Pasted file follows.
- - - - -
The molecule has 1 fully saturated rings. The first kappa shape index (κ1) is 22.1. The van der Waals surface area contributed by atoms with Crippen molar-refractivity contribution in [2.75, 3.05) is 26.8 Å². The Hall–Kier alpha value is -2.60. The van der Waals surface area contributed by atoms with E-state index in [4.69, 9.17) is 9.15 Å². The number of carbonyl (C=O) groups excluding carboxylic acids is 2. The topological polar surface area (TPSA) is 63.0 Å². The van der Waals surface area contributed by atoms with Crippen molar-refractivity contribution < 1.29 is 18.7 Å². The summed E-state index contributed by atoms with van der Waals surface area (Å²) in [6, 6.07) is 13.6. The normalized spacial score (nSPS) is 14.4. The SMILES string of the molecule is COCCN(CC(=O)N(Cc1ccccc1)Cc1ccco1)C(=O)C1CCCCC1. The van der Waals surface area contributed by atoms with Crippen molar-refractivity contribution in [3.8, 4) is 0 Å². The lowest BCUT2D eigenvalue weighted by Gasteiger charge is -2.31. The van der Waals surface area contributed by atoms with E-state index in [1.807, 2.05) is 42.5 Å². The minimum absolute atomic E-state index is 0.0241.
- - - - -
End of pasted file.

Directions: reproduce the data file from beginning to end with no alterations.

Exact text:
The molecule has 1 fully saturated rings. The first kappa shape index (κ1) is 22.1. The van der Waals surface area contributed by atoms with Crippen molar-refractivity contribution in [2.75, 3.05) is 26.8 Å². The Hall–Kier alpha value is -2.60. The van der Waals surface area contributed by atoms with E-state index in [4.69, 9.17) is 9.15 Å². The number of carbonyl (C=O) groups excluding carboxylic acids is 2. The topological polar surface area (TPSA) is 63.0 Å². The van der Waals surface area contributed by atoms with Crippen molar-refractivity contribution < 1.29 is 18.7 Å². The summed E-state index contributed by atoms with van der Waals surface area (Å²) in [6, 6.07) is 13.6. The normalized spacial score (nSPS) is 14.4. The SMILES string of the molecule is COCCN(CC(=O)N(Cc1ccccc1)Cc1ccco1)C(=O)C1CCCCC1. The van der Waals surface area contributed by atoms with Crippen molar-refractivity contribution in [3.8, 4) is 0 Å². The lowest BCUT2D eigenvalue weighted by Gasteiger charge is -2.31. The van der Waals surface area contributed by atoms with E-state index in [1.807, 2.05) is 42.5 Å². The minimum absolute atomic E-state index is 0.0241.